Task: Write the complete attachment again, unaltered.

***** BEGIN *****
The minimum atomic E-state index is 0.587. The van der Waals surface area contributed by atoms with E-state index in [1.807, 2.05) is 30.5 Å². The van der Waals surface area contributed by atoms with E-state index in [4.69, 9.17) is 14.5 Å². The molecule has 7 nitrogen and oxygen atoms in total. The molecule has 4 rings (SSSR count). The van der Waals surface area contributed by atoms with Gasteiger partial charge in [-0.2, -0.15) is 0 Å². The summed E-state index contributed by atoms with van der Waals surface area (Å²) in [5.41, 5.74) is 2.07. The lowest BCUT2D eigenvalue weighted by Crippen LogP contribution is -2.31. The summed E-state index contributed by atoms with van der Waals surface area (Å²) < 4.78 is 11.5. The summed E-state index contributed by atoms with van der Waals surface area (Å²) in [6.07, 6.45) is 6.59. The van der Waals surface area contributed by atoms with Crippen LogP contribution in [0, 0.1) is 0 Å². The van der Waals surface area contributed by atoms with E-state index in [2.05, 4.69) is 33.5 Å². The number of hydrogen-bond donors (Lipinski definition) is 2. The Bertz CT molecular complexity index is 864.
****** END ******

The minimum atomic E-state index is 0.587. The van der Waals surface area contributed by atoms with E-state index in [1.807, 2.05) is 30.5 Å². The van der Waals surface area contributed by atoms with E-state index in [4.69, 9.17) is 14.5 Å². The molecule has 7 nitrogen and oxygen atoms in total. The molecule has 4 rings (SSSR count). The van der Waals surface area contributed by atoms with Gasteiger partial charge in [-0.2, -0.15) is 0 Å². The summed E-state index contributed by atoms with van der Waals surface area (Å²) in [5.41, 5.74) is 2.07. The lowest BCUT2D eigenvalue weighted by Crippen LogP contribution is -2.31. The summed E-state index contributed by atoms with van der Waals surface area (Å²) < 4.78 is 11.5. The summed E-state index contributed by atoms with van der Waals surface area (Å²) in [6.07, 6.45) is 6.59. The van der Waals surface area contributed by atoms with Crippen LogP contribution in [0, 0.1) is 0 Å². The van der Waals surface area contributed by atoms with E-state index in [2.05, 4.69) is 33.5 Å². The number of hydrogen-bond donors (Lipinski definition) is 2. The Bertz CT molecular complexity index is 864.